Minister of Trade and Industry Paula Gopee-Scoon on Friday said Consumer Affairs Division officials have been perusing supermarkets and will soon "name and shame" businesses taking advantage of the covid19 pandemic by price gouging.
Gopee-Scoon made the announcement in Tobago on Friday after a meeting with Chief Secretary Kelvin Charles and the Tobago Chamber of Commerce to discuss the economic impact of the measures taken to curb the spread of the novel coronavirus.
Asked about unscrupulous business owners who have jacked up prices of in-demand products by over 100 per cent, the minister said: "That is really, really unfortunate. I held a press conference with consumer division...and the Fair Trading Commission and we attended to (the issue of) price gouging. Price gouging is not illegal but we have appealed to the good graces of the supermarket owners, but they should not do that."
Gopee-Scoon said some businesses bring in goods via air freight instead of sea freight and "there is a natural cost attached to that.
"But what you have said about 150 per cent, I am in shock. That should not be so. We have made this appeal, 'Don't be unreasonable,' because we are going to name and shame."
She said the Consumer Affairs Division has heard the complaints and are currently gathering data to publish.
"The consumer affairs division, our members have been in supermarkets this week and I'd want to think the ones in Tobago are also doing the same. We are going to publish, so consumers have a choice about where consumers are going to make their purchase. If somebody is selling something at an exorbitant price, please don't buy it. We are going to putting on social media the comparison of prices. The consumer is upper most in our minds."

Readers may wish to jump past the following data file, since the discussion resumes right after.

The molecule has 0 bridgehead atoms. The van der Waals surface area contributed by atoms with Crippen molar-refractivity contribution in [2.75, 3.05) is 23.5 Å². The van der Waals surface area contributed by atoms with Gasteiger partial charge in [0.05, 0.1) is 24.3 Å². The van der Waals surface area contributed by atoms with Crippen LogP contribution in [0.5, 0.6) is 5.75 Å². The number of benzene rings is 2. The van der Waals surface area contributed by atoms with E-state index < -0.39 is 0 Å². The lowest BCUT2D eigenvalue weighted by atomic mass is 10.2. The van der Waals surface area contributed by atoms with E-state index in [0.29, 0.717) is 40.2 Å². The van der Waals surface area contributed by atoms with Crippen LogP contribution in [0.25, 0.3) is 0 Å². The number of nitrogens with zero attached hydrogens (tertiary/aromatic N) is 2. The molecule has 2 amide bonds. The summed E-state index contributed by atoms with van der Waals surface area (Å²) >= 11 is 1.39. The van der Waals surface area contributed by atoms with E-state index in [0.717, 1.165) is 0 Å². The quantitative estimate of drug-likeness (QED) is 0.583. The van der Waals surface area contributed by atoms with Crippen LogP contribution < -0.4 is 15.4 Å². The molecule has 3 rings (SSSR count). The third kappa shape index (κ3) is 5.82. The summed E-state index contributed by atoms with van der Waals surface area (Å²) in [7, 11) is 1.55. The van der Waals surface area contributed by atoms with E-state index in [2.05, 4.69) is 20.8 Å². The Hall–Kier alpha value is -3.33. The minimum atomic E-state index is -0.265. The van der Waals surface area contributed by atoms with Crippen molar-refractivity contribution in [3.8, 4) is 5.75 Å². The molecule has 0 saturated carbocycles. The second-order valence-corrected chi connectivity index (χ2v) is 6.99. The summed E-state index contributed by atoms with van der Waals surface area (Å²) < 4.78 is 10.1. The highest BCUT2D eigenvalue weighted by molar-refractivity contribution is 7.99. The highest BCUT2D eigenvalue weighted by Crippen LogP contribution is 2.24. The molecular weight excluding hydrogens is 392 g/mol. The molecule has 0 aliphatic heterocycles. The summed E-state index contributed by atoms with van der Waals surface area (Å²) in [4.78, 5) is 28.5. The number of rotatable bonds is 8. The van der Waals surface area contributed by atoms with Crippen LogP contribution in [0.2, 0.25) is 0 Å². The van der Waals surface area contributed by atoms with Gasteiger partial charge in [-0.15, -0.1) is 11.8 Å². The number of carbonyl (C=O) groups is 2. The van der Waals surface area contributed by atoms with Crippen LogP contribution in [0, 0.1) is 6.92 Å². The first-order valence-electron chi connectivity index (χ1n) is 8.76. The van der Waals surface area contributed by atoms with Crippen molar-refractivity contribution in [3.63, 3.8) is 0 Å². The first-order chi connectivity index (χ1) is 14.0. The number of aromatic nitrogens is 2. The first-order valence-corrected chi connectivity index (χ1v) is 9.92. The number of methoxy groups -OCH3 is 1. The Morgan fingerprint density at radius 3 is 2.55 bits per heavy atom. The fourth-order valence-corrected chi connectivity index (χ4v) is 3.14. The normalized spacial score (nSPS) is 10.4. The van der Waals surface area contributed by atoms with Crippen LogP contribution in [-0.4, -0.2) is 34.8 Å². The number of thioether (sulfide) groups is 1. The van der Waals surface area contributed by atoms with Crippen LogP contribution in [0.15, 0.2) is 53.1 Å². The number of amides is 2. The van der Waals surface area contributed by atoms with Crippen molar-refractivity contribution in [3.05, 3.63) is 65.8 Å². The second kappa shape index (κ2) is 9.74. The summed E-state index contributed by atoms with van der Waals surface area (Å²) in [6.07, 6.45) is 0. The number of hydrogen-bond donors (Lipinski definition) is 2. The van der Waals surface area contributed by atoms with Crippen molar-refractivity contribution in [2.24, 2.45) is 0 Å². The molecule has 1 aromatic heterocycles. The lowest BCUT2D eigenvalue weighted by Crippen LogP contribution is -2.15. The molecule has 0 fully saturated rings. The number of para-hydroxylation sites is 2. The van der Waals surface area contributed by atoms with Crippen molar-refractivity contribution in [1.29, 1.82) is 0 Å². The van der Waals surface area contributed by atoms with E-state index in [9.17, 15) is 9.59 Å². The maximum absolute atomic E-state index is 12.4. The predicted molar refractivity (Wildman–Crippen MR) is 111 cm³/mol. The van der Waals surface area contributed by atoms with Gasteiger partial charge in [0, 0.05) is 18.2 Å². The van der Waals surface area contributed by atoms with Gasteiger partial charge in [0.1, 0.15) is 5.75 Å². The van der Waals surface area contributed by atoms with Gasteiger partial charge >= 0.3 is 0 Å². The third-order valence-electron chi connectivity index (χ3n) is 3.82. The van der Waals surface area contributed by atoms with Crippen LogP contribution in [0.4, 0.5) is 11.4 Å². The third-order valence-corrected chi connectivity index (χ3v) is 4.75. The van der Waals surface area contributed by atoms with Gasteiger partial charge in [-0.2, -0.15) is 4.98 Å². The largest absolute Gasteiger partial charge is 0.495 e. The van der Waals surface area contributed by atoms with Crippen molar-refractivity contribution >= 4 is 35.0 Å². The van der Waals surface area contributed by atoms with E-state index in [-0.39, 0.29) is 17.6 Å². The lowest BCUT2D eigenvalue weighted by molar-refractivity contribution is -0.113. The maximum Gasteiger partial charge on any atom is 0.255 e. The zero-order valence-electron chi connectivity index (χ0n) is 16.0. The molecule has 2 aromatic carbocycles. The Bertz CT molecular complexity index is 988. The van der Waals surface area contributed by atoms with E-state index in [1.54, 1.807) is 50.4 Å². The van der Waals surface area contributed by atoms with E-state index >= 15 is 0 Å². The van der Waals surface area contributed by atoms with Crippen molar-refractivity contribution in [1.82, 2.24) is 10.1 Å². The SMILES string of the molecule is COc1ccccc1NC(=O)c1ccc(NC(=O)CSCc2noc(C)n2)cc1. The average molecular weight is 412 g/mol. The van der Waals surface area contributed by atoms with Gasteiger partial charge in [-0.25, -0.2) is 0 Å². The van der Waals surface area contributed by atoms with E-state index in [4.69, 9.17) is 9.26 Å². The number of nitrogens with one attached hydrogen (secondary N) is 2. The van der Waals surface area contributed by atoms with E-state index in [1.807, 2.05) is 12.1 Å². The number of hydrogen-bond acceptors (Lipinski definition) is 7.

She said the Fair Trading Commission will also do its part to clamp down on unscrupulous practices.
"At the level of the Fair Trading Commission, we are looking at those who are price fixing. Those that are making a special contract arrangement: 'I'll pay you $50,000, only sell my products, don't sell another brand.' Those are the kinds of things the fair trading will be looking at. Those who say, 'I will sell at one location, you will sell another location.' The supermarket owner can't shop around and see what's available. You see price fixing, fixing of locations, conditions attached to contracts, there are fines attached to that. I think it is ten per cent of your annual turnover or something like that."